Veterinarian Amanda Chin explains the common terms used on pet food labels, so you can make the best choice for your furry friend.


Choosing the right food for our pets can be confusing. There are diets for puppies and kittens, adults and mature pets, small and large breeds and for active pets. There are also diets for pets with sensitive skin, upset tummies and aching joints.

And as with the growing human dietary trends, there are now even grain-free, organic and natural feeds to add to the mix.

The right diet for your pet

When choosing your pet’s diet, whether it is a home cooked, dry, canned, semi-moist or raw diet, it’s important to ensure that it is of a high quality, complete and balanced and appropriate to the pet’s life stage and health status. This will help your pet live a long, happy and healthy life.

Home cooked diets offer high quality ingredients but require a lot of effort to ensure that it satisfies all the pet’s nutritional requirements. Good quality commercial foods are developed by nutritionists and veterinarians and will have ‘complete and balanced’ on the package.

When choosing a raw meat diet, you should always feed using human-grade food, as it will contain fewer preservatives such as sulphites that are harmful to our pets.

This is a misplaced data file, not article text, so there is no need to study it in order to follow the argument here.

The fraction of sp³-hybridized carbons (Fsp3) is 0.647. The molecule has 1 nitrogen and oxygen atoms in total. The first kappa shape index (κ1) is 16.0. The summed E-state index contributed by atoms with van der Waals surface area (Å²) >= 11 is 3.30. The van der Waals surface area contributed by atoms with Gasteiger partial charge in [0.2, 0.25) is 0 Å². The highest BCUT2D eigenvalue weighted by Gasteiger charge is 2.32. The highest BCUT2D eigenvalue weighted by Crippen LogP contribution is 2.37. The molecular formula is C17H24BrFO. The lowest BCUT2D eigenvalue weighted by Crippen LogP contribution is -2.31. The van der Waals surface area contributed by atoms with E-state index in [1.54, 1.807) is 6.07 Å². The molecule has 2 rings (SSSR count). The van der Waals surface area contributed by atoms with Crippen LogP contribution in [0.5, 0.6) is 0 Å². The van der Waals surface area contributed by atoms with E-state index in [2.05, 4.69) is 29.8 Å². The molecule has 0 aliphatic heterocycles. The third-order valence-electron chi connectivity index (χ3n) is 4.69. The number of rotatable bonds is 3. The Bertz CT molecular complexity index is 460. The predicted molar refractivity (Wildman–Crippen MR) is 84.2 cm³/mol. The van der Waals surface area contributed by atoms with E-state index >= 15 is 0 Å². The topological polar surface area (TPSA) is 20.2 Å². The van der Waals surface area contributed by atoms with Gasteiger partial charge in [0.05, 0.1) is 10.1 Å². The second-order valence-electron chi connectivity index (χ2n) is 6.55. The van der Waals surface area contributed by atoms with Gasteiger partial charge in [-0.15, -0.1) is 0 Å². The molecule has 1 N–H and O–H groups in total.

Natural, organic, balanced – what does it all mean?

Let’s break down some of the common terms you’ll see on pet food packaging.

  • Complete and balanced – The diet meets strict requirements as a nutritionally balanced diet that can be fed as a pet’s sole diet.
  • Grain-free – A diet that substitutes grains with other carbohydrates such as potatoes, peas, apples.
  • Holistic – A marketing term with no legal definition and can be applied to any food.
  • Natural – A diet that only contains natural ingredients without chemical modification except for vitamins and minerals.
  • Organic – A diet that must follow the same rules as organic human foods.
  • Prescription – Clinical nutrition that is recommended by your veterinarian to address a pet’s health condition and improve its quality of life.

If your pet has specific dietary requirements, is allergic to certain foods or has a health condition, always seek advice from your veterinarian with regard to the right diet for your pet.

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